The Northern Goshawk is a monogamous species reaches maturity around two years of age. Females usually lay their clutch of eggs (usually two and four eggs in number) by the end of May. The females (and occasionally males) incubate the eggs for a period of 28 to 32 days. In the Queen Charlotte Islands, young Northern Goshawks typically fledge during the first two weeks of July. Nesting success is variable for this species but a high percentage of nest attempts produced at least one fledgling in most studies that have been carried out to date. In Canada, the Northern Goshawk laingi subspecies is probably a year-round resident at its nesting site. In Canada, the Northern Goshawk laingi subspecies prey on a variety of medium-sized birds and mammals in the Queen Charlotte islands (e.g. Red Squirrel, Red-breasted Sapsucker, Blue Grouse, Varied Thrush and Hermit Thrush) and on Vancouver Island (e.g. Red Squirrel, Varied Thrush, Northern Flicker, Red-breasted Sapsucker, Marbled Murrelets and bats).
The most significant threats to the Northern Goshawk laingi subspecies include continued logging of low-elevation, old growth coniferous forest and suitable second-growth forest. Habitat degradation is the most likely cause of past population declines.
The Northern Goshawk laingi subspecies is protected under the federal Species at Risk Act (SARA). More information about SARA, including how it protects individual species, is available in the Species at Risk Act: A Guide.
The Northern Goshawk laingi subspecies is protected by the Canada National Parks Act, where it occurs in the Gwaii Haanas National Park Reserve and the Pacific Rim National Park Reserve. The subspecies is also protected by the British Columbia Wildlife Act. Under this Act, it is prohibited to kill, harm, or collect adults and eggs, or to destroy active nesting sites without a permit.
Provincial and Territorial Protection
PLEASE NOTE: Not all COSEWIC reports are currently available on the SARA Public Registry. Most of the reports not yet available are status reports for species assessed by COSEWIC prior to May 2002. Other COSEWIC reports not yet available may include those species assessed as Extinct, Data Deficient or Not at Risk. In the meantime, they are available on request from the COSEWIC Secretariat.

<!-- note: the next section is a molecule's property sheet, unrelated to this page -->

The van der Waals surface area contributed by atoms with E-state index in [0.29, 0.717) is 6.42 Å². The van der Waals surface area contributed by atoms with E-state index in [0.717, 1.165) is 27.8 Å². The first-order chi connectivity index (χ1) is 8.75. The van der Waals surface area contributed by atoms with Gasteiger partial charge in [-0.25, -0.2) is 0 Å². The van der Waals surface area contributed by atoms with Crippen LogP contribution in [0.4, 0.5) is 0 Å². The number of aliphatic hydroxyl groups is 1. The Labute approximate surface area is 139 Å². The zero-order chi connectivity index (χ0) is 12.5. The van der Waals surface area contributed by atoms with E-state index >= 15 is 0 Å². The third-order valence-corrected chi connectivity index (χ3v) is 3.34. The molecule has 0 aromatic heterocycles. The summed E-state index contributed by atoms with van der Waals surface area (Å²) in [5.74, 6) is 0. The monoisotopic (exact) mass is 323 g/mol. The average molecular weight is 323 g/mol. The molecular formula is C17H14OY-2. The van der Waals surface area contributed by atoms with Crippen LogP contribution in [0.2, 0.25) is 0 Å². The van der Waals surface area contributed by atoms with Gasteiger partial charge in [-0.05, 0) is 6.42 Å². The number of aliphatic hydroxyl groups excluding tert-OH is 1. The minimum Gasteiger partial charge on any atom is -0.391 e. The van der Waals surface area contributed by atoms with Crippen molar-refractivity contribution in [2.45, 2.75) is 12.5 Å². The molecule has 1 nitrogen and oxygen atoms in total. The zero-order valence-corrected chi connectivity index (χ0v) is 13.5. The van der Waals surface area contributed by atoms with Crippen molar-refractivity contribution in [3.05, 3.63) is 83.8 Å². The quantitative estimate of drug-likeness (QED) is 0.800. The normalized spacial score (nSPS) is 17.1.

8 record(s) found.
- COSEWIC Status Reports (1 record(s) found.)
- Response Statements (1 record(s) found.)
- Recovery Strategies (1 record(s) found.)
- Action Plans (2 record(s) found.)
- Critical Habitat Statements (1 record(s) found.)
- COSEWIC Annual Reports (1 record(s) found.)
- Permits and Related Agreements (1 record(s) found.)
COSEWIC Status Reports
Critical Habitat Statements
Legal Protection Statement for the Critical Habitat of Northern Goshawk laingi subspecies (Accipiter gentilis laingi) in Gwaii Haanas National Park Reserve, National Marine Conservation Area Reserve, and Haida Heritage Site (2019-10-11)Together, the Government of Canada and the Council of the Haida Nation manage Gwaii Haanas National Park Reserve, National Marine Conservation Area Reserve, and Haida Heritage Site, by working with the Archipelago Management Board for the planning, operations and management of this site. As stated in the “Gina ‘Waadluxan KilGuhlGa Land-Sea-People Management Plan”, approved by Canada and the Haida Nation, Gwaii Haanas is a protected area under both Haida and Canadian law.
COSEWIC Annual Reports
COSEWIC Annual Report – 2012-2013 (2013-09-24)Under Canada’s Species at Risk Act (SARA), the foremost function of COSEWIC is to “assess the status of each wildlife species considered by COSEWIC to be at risk and, as part of the assessment, identify existing and potential threats to the species”. COSEWIC held two Wildlife Species Assessment Meetings in this reporting year (October, 2012 to September 2013) from November 25 to November 30, 2012 and from April 28 to May 3, 2013. During the current reporting period, COSEWIC assessed the status or reviewed the classification of 73 wildlife species. The wildlife species assessment results for the 2012-2013 reporting period include the following: Extinct: 0 Extirpated: 2 Endangered: 28 Threatened: 19 Special Concern: 19 Data Deficient: 4 Not at Risk: 1 Total: 73 Of the 73 wildlife species examined, COSEWIC reviewed the classification of 50 species that had been previously assessed. The review of classification for 26 of those species resulted in a confirmation of the same status as the previous assessment.